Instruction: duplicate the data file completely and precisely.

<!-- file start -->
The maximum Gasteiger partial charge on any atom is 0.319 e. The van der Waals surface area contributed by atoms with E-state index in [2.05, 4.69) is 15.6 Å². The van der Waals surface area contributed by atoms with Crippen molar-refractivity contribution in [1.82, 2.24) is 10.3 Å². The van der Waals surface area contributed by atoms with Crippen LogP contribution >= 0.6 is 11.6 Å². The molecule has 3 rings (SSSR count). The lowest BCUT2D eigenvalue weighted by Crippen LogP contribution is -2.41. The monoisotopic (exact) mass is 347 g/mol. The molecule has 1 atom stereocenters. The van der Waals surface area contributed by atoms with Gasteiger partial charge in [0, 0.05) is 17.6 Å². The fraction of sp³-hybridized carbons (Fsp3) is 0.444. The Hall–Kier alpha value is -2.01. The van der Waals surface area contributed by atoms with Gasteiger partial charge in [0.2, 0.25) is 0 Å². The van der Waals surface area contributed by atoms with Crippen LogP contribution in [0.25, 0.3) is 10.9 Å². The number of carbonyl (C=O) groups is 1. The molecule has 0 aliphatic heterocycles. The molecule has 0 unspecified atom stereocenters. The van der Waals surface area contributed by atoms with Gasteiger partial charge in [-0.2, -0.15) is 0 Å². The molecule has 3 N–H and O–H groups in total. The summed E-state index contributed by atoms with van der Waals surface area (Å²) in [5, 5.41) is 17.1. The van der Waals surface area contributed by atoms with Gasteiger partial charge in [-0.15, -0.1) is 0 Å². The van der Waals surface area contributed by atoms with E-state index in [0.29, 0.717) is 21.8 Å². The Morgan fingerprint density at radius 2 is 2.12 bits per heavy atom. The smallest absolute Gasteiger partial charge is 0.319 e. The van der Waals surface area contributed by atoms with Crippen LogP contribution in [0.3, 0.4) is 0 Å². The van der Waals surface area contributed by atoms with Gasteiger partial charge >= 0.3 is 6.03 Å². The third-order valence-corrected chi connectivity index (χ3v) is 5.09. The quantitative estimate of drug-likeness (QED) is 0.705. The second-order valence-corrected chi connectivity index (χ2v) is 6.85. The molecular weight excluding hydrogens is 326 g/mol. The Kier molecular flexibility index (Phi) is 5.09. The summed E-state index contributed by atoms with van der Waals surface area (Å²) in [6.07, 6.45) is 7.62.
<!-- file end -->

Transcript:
The maximum Gasteiger partial charge on any atom is 0.319 e. The van der Waals surface area contributed by atoms with E-state index in [2.05, 4.69) is 15.6 Å². The van der Waals surface area contributed by atoms with Crippen molar-refractivity contribution in [1.82, 2.24) is 10.3 Å². The van der Waals surface area contributed by atoms with Crippen LogP contribution >= 0.6 is 11.6 Å². The molecule has 3 rings (SSSR count). The lowest BCUT2D eigenvalue weighted by Crippen LogP contribution is -2.41. The monoisotopic (exact) mass is 347 g/mol. The molecule has 1 atom stereocenters. The van der Waals surface area contributed by atoms with Gasteiger partial charge in [0, 0.05) is 17.6 Å². The fraction of sp³-hybridized carbons (Fsp3) is 0.444. The Hall–Kier alpha value is -2.01. The van der Waals surface area contributed by atoms with Gasteiger partial charge in [0.2, 0.25) is 0 Å². The van der Waals surface area contributed by atoms with Crippen LogP contribution in [0.25, 0.3) is 10.9 Å². The number of carbonyl (C=O) groups is 1. The molecule has 0 aliphatic heterocycles. The molecule has 0 unspecified atom stereocenters. The van der Waals surface area contributed by atoms with Gasteiger partial charge in [-0.2, -0.15) is 0 Å². The molecule has 3 N–H and O–H groups in total. The summed E-state index contributed by atoms with van der Waals surface area (Å²) in [5, 5.41) is 17.1. The van der Waals surface area contributed by atoms with Gasteiger partial charge in [-0.15, -0.1) is 0 Å². The van der Waals surface area contributed by atoms with E-state index in [0.29, 0.717) is 21.8 Å². The Morgan fingerprint density at radius 2 is 2.12 bits per heavy atom. The smallest absolute Gasteiger partial charge is 0.319 e. The van der Waals surface area contributed by atoms with Crippen LogP contribution in [0.3, 0.4) is 0 Å². The van der Waals surface area contributed by atoms with Gasteiger partial charge >= 0.3 is 6.03 Å². The third-order valence-corrected chi connectivity index (χ3v) is 5.09. The quantitative estimate of drug-likeness (QED) is 0.705. The second-order valence-corrected chi connectivity index (χ2v) is 6.85. The molecular weight excluding hydrogens is 326 g/mol. The Kier molecular flexibility index (Phi) is 5.09. The summed E-state index contributed by atoms with van der Waals surface area (Å²) in [6.07, 6.45) is 7.62.